SANGARAMOORTHYAnd she's absolutely right, there is no insurance. And I can talk a little bit more about health concerns, if you'd like me to. But, right now, in terms of your question about living situations, they're actually living in residential houses, which are kind of set up like dorms, almost, in a sense that there are a large number of women who are actually living together. And this can really vary.
SANGARAMOORTHYSo, some houses are smaller than others, and they can accommodate maybe up to four or five women, sometimes six. Other ones are a little bit larger, and they can accommodate anywhere from 12 to 15. I'm using the word accommodate very loosely. The homes, which really sort of look like typical modest, residential homes on the Eastern Shore, at least on the outside, like all of the housing for migrant women, I would consider to be substandard.
SANGARAMOORTHYThe women actually live in really cramped quarters, often in spaces that are deteriorating or very aging. Many houses are really basically two or three bedrooms with a living room, a dining room, maybe a full bath and sometimes a half bathroom. So, these are really cramped quarters for the number of women that are living there. The furniture's often rudimentary and very old. Linens are sometimes provided but they're adequately not sanitized.
SANGARAMOORTHYOften many of the women constantly complained of bedbugs. That was one of the major things that they had constantly, you know, complained about. They're living with other women, which is also a really high source of stress for them. They often don't know each other. They're coming and leaving the Eastern Shore at very different times. They're working extraordinarily long hours, so there's very little socialization or interaction. And I think just living on the Eastern Shore, because of how isolated it is and where they are, it can really exacerbate stress and suffering and anxiety, and leaving them feeling very lonely and socially isolated, as well.
NNAMDISulma, what changes is your organization calling for with regard to housing for these migrant workers during the pandemic?
GUZMANAs soon as COVID broke out, our immediate concern went to the health and safety of migrant workers, of the women, the men that were either -- that were already here in the United States, that are on their way to the United States or maybe, like, coming in at some point this year.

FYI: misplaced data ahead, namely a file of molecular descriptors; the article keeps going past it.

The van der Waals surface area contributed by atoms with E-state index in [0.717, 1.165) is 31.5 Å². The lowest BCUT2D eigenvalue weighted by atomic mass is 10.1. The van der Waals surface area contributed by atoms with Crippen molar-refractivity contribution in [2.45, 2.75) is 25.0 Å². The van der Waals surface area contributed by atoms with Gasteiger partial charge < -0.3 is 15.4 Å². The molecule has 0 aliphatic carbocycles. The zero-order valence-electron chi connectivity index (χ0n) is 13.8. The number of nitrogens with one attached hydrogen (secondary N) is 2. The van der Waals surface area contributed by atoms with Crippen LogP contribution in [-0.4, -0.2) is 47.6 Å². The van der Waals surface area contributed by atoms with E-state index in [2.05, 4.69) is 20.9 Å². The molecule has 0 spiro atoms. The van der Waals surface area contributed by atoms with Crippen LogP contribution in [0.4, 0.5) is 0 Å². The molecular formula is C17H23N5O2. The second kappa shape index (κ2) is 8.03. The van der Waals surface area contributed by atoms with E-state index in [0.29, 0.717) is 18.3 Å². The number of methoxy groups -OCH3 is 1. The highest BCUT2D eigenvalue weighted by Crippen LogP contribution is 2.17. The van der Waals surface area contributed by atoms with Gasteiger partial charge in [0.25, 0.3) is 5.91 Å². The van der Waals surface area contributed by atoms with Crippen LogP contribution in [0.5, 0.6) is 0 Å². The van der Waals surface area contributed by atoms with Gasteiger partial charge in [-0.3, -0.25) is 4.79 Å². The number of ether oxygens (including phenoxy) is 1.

GUZMANBecause of the housing conditions, which Thurka has mentioned, right, there's overcrowded housing. How can social distancing be implemented in those conditions? The transportation, right. The woman will usually take a bus from their home community to the consulate's office, usually Monterey, Mexico. They'll be there for a couple of days, and then they take another bus, which could be like a roughly three-days trip to Maryland.
GUZMANAnd the workers have described this bus ride as very cramped. It's, like, as soon as they leave their home, they don't have privacy anymore. There's no more social distancing of any sort. There are also women that have to take -- pack their own food, pack their own essentials, because they don't know what the trip ahead is going to look like.
GUZMANAnd so before COVID, the situation was -- it's a stressful trip, but with COVID now, that has heightened the concerns. We heard from one woman that all she was told was to just get a mask and get some gloves, but no other details. There was no other information conveyed to her as to what, if any, her employer was going to do about her health and safety once she arrived in Maryland.
GUZMANSo, those are two areas that we are closely monitoring, and we're in constant communication with the women. And also, I mean, what would happen if they were to fall ill here in Maryland, right? Is there testing -- would there be testing? Would their employers have access to medical treatment and be able to provide them with such medical treatment? And also what kind of work environment are they going to be in during these times?
NNAMDI(overlapping) Glad you brought up work environment because, Jeff, how are crab processing plants implementing social distancing measures for their workers?